LOGIN TO YOUR ACCOUNT

Username
Password
Remember Me
Or use your Academic/Social account:

CREATE AN ACCOUNT

Or use your Academic/Social account:

Congratulations!

You have just completed your registration at OpenAire.

Before you can login to the site, you will need to activate your account. An e-mail will be sent to you with the proper instructions.

Important!

Please note that this site is currently undergoing Beta testing.
Any new content you create is not guaranteed to be present to the final version of the site upon release.

Thank you for your patience,
OpenAire Dev Team.

Close This Message

CREATE AN ACCOUNT

Name:
Username:
Password:
Verify Password:
E-mail:
Verify E-mail:
*All Fields Are Required.
Please Verify You Are Human:
fbtwitterlinkedinvimeoflicker grey 14rssslideshare1
Hobbs, M.; Holley, Debbie (2016)
Publisher: IATED Academy
Languages: English
Types: Unknown
Subjects:

Classified by OpenAIRE into

ACM Ref: ComputingMilieux_COMPUTERSANDEDUCATION
There is a particular challenge with engaging technically motivated STEM students with ‘softer skill’ development, despite clear evidence from employers that these skills are highly desirable. In the UK, Higher Education Institutes response has been to require undergraduate courses to contain an element of Personal Development Planning (PDP)[1]. Our paper directly addresses the issue of trying to engage students from Computer and Gaming courses with their PDP. Previous experiences of teaching these cohorts traditionally report low attendance and poor completion rates, impacting on first year/second year progression. This study reports on work reframing the curricula for this essential aspect of the student learning experience, by offering the students realistic and authentic tasks by ‘flipping’ the classroom. This requires them to work in small groups, selecting, designing and then creating an augmented reality artefact using ‘Aurasma’[2], a free software tool for developing augmented reality objects. We note that the co-design process of curriculum development has enhanced student engagement; student completion rates have significantly increased, and class attendance improved.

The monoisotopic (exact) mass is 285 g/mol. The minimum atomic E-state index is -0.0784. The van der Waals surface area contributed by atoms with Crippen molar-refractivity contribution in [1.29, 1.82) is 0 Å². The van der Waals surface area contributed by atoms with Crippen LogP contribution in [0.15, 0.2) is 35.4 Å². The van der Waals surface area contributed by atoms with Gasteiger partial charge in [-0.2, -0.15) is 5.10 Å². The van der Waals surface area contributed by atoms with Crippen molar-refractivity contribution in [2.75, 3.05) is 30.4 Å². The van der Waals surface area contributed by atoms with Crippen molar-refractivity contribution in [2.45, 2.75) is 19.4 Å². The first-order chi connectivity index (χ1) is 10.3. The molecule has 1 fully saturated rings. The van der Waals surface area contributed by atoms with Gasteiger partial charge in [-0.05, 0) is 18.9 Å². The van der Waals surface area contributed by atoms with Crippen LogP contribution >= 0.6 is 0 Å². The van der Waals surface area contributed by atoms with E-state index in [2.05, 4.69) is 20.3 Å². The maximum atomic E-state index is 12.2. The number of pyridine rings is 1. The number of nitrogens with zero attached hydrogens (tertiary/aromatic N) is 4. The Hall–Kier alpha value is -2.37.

• The results below are discovered through our pilot algorithms. Let us know how we are doing!

    • [11] Brown, E., Hobbs, M., and Gordon, M. (2008). A Virtual World Environment for Group Work, International Journal of Web-Based Learning and Teaching Technologies, 3(1): 1-12.
    • [12] Vygotsky, L.S. (1978). Mind in Society. The development of higher psychological processes (Cole, M., Ed.). Cambridge MA: Harvard University Press (Original work published 1930).
    • [13] Shawky, D., Said, T., Badawi, A., Hozayin, R. (2014) Affordances of computer-supported collaborative learning platforms: A systematic review, Interactive Collaborative Learning 2014 International Conference pp.633,651. doi:10.1109/ICL.2014.7017846.
    • [14] Lin, T, Duh, H., Li, N., Wang, H., Tsai, C. (2013). An investigation of learners' collaborative knowledge construction performances and behavior patterns in an augmented reality simulation system, Computers & Education, Volume 68, October 2013, Pages 314-321, ISSN 0360-1315, http://dx.doi.org/10.1016/j.compedu.2013.05.011.
    • [15] Azuma, R. T. (1997). A survey of augmented reality. Presence-Teleoperators and Virtual Environments, 6 (4), 355 - 385.
    • [16] Liarokapis, F. and Anderson, E.F. (2010). Using augmented reality as a medium to assist teaching in higher education.Proc. of the 31st Annual Conference of the European Association for Computer Graphics (Eurographics 2010), volume Education Program : 9-16.